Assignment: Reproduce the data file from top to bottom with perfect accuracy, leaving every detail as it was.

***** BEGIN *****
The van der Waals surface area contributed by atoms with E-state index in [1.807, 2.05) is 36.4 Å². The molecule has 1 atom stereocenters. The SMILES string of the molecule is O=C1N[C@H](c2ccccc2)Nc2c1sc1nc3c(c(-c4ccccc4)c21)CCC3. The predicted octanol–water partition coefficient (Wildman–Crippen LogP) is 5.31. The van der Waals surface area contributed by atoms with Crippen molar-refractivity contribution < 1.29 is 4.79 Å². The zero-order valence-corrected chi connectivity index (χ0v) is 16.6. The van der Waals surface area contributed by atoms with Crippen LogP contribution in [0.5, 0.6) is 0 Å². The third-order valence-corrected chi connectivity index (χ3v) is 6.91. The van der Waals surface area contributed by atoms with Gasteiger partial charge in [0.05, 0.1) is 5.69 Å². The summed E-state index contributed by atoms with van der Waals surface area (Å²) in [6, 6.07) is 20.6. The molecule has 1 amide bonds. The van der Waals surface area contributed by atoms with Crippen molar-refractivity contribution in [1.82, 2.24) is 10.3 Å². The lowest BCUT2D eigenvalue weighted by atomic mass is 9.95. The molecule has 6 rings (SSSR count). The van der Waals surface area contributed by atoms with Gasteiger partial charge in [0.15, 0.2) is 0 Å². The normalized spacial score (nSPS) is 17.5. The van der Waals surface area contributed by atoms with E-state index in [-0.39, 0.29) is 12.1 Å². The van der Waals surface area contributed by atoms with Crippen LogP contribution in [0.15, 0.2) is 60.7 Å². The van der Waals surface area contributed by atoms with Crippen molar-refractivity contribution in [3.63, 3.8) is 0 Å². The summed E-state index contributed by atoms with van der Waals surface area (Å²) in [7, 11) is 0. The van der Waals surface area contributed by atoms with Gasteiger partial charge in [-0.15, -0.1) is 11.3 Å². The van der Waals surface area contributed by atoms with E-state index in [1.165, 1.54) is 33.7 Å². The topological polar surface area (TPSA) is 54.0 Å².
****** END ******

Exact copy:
The van der Waals surface area contributed by atoms with E-state index in [1.807, 2.05) is 36.4 Å². The molecule has 1 atom stereocenters. The SMILES string of the molecule is O=C1N[C@H](c2ccccc2)Nc2c1sc1nc3c(c(-c4ccccc4)c21)CCC3. The predicted octanol–water partition coefficient (Wildman–Crippen LogP) is 5.31. The van der Waals surface area contributed by atoms with Crippen molar-refractivity contribution < 1.29 is 4.79 Å². The zero-order valence-corrected chi connectivity index (χ0v) is 16.6. The van der Waals surface area contributed by atoms with Crippen LogP contribution in [0.5, 0.6) is 0 Å². The third-order valence-corrected chi connectivity index (χ3v) is 6.91. The van der Waals surface area contributed by atoms with Gasteiger partial charge in [0.05, 0.1) is 5.69 Å². The summed E-state index contributed by atoms with van der Waals surface area (Å²) in [6, 6.07) is 20.6. The molecule has 1 amide bonds. The van der Waals surface area contributed by atoms with Crippen molar-refractivity contribution in [1.82, 2.24) is 10.3 Å². The lowest BCUT2D eigenvalue weighted by atomic mass is 9.95. The molecule has 6 rings (SSSR count). The van der Waals surface area contributed by atoms with Gasteiger partial charge in [0.15, 0.2) is 0 Å². The normalized spacial score (nSPS) is 17.5. The van der Waals surface area contributed by atoms with E-state index in [-0.39, 0.29) is 12.1 Å². The van der Waals surface area contributed by atoms with Crippen LogP contribution in [0.15, 0.2) is 60.7 Å². The van der Waals surface area contributed by atoms with Crippen molar-refractivity contribution in [3.63, 3.8) is 0 Å². The summed E-state index contributed by atoms with van der Waals surface area (Å²) in [7, 11) is 0. The van der Waals surface area contributed by atoms with Gasteiger partial charge in [-0.15, -0.1) is 11.3 Å². The van der Waals surface area contributed by atoms with E-state index in [1.165, 1.54) is 33.7 Å². The topological polar surface area (TPSA) is 54.0 Å².